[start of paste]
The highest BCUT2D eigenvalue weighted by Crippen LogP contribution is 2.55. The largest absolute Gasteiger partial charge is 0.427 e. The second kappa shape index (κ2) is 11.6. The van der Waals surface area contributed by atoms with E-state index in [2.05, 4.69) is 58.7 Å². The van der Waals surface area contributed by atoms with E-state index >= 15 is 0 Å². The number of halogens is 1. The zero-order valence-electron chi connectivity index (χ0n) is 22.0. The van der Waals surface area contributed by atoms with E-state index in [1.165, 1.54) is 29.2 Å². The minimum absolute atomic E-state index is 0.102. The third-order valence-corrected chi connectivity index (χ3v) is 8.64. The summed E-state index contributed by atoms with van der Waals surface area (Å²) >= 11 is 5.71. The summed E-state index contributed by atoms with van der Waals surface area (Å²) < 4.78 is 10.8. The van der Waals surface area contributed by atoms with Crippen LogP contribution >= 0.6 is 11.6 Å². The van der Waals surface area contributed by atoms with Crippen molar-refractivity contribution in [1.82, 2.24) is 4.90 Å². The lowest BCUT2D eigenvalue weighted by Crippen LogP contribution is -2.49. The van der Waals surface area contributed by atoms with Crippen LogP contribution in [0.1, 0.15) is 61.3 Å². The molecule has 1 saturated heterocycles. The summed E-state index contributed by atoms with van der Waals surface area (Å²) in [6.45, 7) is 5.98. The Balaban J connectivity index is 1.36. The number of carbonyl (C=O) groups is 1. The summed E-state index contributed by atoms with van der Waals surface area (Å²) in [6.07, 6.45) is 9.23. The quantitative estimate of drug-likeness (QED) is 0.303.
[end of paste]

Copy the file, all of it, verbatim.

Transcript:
The highest BCUT2D eigenvalue weighted by Crippen LogP contribution is 2.55. The largest absolute Gasteiger partial charge is 0.427 e. The second kappa shape index (κ2) is 11.6. The van der Waals surface area contributed by atoms with E-state index in [2.05, 4.69) is 58.7 Å². The van der Waals surface area contributed by atoms with E-state index >= 15 is 0 Å². The number of halogens is 1. The zero-order valence-electron chi connectivity index (χ0n) is 22.0. The van der Waals surface area contributed by atoms with E-state index in [1.165, 1.54) is 29.2 Å². The minimum absolute atomic E-state index is 0.102. The third-order valence-corrected chi connectivity index (χ3v) is 8.64. The summed E-state index contributed by atoms with van der Waals surface area (Å²) >= 11 is 5.71. The summed E-state index contributed by atoms with van der Waals surface area (Å²) < 4.78 is 10.8. The van der Waals surface area contributed by atoms with Crippen LogP contribution >= 0.6 is 11.6 Å². The van der Waals surface area contributed by atoms with Crippen molar-refractivity contribution in [1.82, 2.24) is 4.90 Å². The lowest BCUT2D eigenvalue weighted by Crippen LogP contribution is -2.49. The van der Waals surface area contributed by atoms with Crippen LogP contribution in [0.1, 0.15) is 61.3 Å². The molecule has 1 saturated heterocycles. The summed E-state index contributed by atoms with van der Waals surface area (Å²) in [6.45, 7) is 5.98. The Balaban J connectivity index is 1.36. The number of carbonyl (C=O) groups is 1. The summed E-state index contributed by atoms with van der Waals surface area (Å²) in [6.07, 6.45) is 9.23. The quantitative estimate of drug-likeness (QED) is 0.303.